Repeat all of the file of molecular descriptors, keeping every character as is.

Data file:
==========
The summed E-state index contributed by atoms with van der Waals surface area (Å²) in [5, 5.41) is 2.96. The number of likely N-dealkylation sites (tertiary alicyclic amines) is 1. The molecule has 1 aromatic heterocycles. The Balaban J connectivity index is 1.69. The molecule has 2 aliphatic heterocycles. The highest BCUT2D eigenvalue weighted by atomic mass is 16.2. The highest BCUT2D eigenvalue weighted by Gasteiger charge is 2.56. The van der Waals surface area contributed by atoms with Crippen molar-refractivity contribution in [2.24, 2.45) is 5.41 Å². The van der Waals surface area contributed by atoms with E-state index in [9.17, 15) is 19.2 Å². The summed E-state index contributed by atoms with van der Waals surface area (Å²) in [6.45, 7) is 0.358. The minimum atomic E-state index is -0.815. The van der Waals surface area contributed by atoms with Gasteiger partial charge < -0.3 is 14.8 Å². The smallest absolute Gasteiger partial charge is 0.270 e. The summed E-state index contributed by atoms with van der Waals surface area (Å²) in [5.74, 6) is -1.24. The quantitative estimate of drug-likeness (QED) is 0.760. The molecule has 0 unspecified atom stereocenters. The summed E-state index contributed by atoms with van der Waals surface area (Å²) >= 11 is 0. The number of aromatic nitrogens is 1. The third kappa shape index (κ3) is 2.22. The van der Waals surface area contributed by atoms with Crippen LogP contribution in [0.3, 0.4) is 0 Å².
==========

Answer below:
The summed E-state index contributed by atoms with van der Waals surface area (Å²) in [5, 5.41) is 2.96. The number of likely N-dealkylation sites (tertiary alicyclic amines) is 1. The molecule has 1 aromatic heterocycles. The Balaban J connectivity index is 1.69. The molecule has 2 aliphatic heterocycles. The highest BCUT2D eigenvalue weighted by atomic mass is 16.2. The highest BCUT2D eigenvalue weighted by Gasteiger charge is 2.56. The van der Waals surface area contributed by atoms with Crippen molar-refractivity contribution in [2.24, 2.45) is 5.41 Å². The van der Waals surface area contributed by atoms with E-state index in [9.17, 15) is 19.2 Å². The summed E-state index contributed by atoms with van der Waals surface area (Å²) in [6.45, 7) is 0.358. The minimum atomic E-state index is -0.815. The van der Waals surface area contributed by atoms with Gasteiger partial charge < -0.3 is 14.8 Å². The smallest absolute Gasteiger partial charge is 0.270 e. The summed E-state index contributed by atoms with van der Waals surface area (Å²) in [5.74, 6) is -1.24. The quantitative estimate of drug-likeness (QED) is 0.760. The molecule has 0 unspecified atom stereocenters. The summed E-state index contributed by atoms with van der Waals surface area (Å²) >= 11 is 0. The number of aromatic nitrogens is 1. The third kappa shape index (κ3) is 2.22. The van der Waals surface area contributed by atoms with Crippen LogP contribution in [0.3, 0.4) is 0 Å².